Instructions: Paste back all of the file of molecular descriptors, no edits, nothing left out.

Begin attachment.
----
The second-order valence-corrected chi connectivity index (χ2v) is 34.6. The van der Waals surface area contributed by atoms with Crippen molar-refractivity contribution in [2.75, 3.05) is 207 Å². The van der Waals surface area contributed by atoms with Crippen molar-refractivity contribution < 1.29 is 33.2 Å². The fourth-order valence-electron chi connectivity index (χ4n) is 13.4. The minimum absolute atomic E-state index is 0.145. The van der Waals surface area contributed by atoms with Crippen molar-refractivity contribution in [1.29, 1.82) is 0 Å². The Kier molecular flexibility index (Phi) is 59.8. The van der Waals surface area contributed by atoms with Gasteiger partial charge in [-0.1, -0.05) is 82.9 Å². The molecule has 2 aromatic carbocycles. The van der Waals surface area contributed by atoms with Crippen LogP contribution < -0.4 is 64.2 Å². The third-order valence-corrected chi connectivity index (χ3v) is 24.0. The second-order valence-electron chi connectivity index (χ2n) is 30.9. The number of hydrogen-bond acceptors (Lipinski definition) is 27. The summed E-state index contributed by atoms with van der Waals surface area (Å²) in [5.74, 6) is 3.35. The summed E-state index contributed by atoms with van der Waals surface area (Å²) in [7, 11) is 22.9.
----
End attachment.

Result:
The second-order valence-corrected chi connectivity index (χ2v) is 34.6. The van der Waals surface area contributed by atoms with Crippen molar-refractivity contribution in [2.75, 3.05) is 207 Å². The van der Waals surface area contributed by atoms with Crippen molar-refractivity contribution < 1.29 is 33.2 Å². The fourth-order valence-electron chi connectivity index (χ4n) is 13.4. The minimum absolute atomic E-state index is 0.145. The van der Waals surface area contributed by atoms with Crippen molar-refractivity contribution in [1.29, 1.82) is 0 Å². The Kier molecular flexibility index (Phi) is 59.8. The van der Waals surface area contributed by atoms with Gasteiger partial charge in [-0.1, -0.05) is 82.9 Å². The molecule has 2 aromatic carbocycles. The van der Waals surface area contributed by atoms with Crippen LogP contribution < -0.4 is 64.2 Å². The third-order valence-corrected chi connectivity index (χ3v) is 24.0. The second-order valence-electron chi connectivity index (χ2n) is 30.9. The number of hydrogen-bond acceptors (Lipinski definition) is 27. The summed E-state index contributed by atoms with van der Waals surface area (Å²) in [5.74, 6) is 3.35. The summed E-state index contributed by atoms with van der Waals surface area (Å²) in [7, 11) is 22.9.